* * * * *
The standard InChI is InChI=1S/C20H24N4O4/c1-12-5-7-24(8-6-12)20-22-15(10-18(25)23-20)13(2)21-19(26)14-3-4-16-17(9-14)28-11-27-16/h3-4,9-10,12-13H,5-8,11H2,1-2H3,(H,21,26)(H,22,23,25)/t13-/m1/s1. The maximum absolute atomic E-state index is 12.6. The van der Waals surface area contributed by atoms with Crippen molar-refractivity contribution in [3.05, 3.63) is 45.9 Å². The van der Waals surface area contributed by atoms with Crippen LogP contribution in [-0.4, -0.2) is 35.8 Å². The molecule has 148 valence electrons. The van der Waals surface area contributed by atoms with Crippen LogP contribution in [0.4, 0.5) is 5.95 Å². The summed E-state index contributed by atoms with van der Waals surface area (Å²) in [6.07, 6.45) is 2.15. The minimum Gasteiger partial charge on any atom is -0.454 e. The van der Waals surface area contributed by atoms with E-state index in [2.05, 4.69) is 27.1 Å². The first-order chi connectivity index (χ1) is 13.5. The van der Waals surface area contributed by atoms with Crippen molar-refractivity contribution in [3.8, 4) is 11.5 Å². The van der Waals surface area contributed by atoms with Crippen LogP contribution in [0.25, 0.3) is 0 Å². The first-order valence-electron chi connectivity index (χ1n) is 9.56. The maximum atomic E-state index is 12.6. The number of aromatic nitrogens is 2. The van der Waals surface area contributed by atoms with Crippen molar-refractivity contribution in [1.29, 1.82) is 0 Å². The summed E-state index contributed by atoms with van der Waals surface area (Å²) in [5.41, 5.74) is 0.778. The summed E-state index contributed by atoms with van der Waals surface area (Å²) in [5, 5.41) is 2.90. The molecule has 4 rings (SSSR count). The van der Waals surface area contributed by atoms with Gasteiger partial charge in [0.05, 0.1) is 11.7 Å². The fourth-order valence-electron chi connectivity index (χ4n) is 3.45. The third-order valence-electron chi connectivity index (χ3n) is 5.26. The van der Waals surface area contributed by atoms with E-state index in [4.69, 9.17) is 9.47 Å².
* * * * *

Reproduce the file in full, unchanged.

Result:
The standard InChI is InChI=1S/C20H24N4O4/c1-12-5-7-24(8-6-12)20-22-15(10-18(25)23-20)13(2)21-19(26)14-3-4-16-17(9-14)28-11-27-16/h3-4,9-10,12-13H,5-8,11H2,1-2H3,(H,21,26)(H,22,23,25)/t13-/m1/s1. The maximum absolute atomic E-state index is 12.6. The van der Waals surface area contributed by atoms with Crippen molar-refractivity contribution in [3.05, 3.63) is 45.9 Å². The van der Waals surface area contributed by atoms with Crippen LogP contribution in [-0.4, -0.2) is 35.8 Å². The molecule has 148 valence electrons. The van der Waals surface area contributed by atoms with Crippen LogP contribution in [0.4, 0.5) is 5.95 Å². The summed E-state index contributed by atoms with van der Waals surface area (Å²) in [6.07, 6.45) is 2.15. The minimum Gasteiger partial charge on any atom is -0.454 e. The van der Waals surface area contributed by atoms with E-state index in [2.05, 4.69) is 27.1 Å². The first-order chi connectivity index (χ1) is 13.5. The van der Waals surface area contributed by atoms with Crippen molar-refractivity contribution in [3.8, 4) is 11.5 Å². The van der Waals surface area contributed by atoms with Crippen LogP contribution in [0.25, 0.3) is 0 Å². The first-order valence-electron chi connectivity index (χ1n) is 9.56. The maximum atomic E-state index is 12.6. The number of aromatic nitrogens is 2. The van der Waals surface area contributed by atoms with Crippen molar-refractivity contribution in [1.29, 1.82) is 0 Å². The summed E-state index contributed by atoms with van der Waals surface area (Å²) in [5.41, 5.74) is 0.778. The summed E-state index contributed by atoms with van der Waals surface area (Å²) in [5, 5.41) is 2.90. The molecule has 4 rings (SSSR count). The van der Waals surface area contributed by atoms with Gasteiger partial charge in [0.05, 0.1) is 11.7 Å². The fourth-order valence-electron chi connectivity index (χ4n) is 3.45. The third-order valence-electron chi connectivity index (χ3n) is 5.26. The van der Waals surface area contributed by atoms with E-state index in [4.69, 9.17) is 9.47 Å².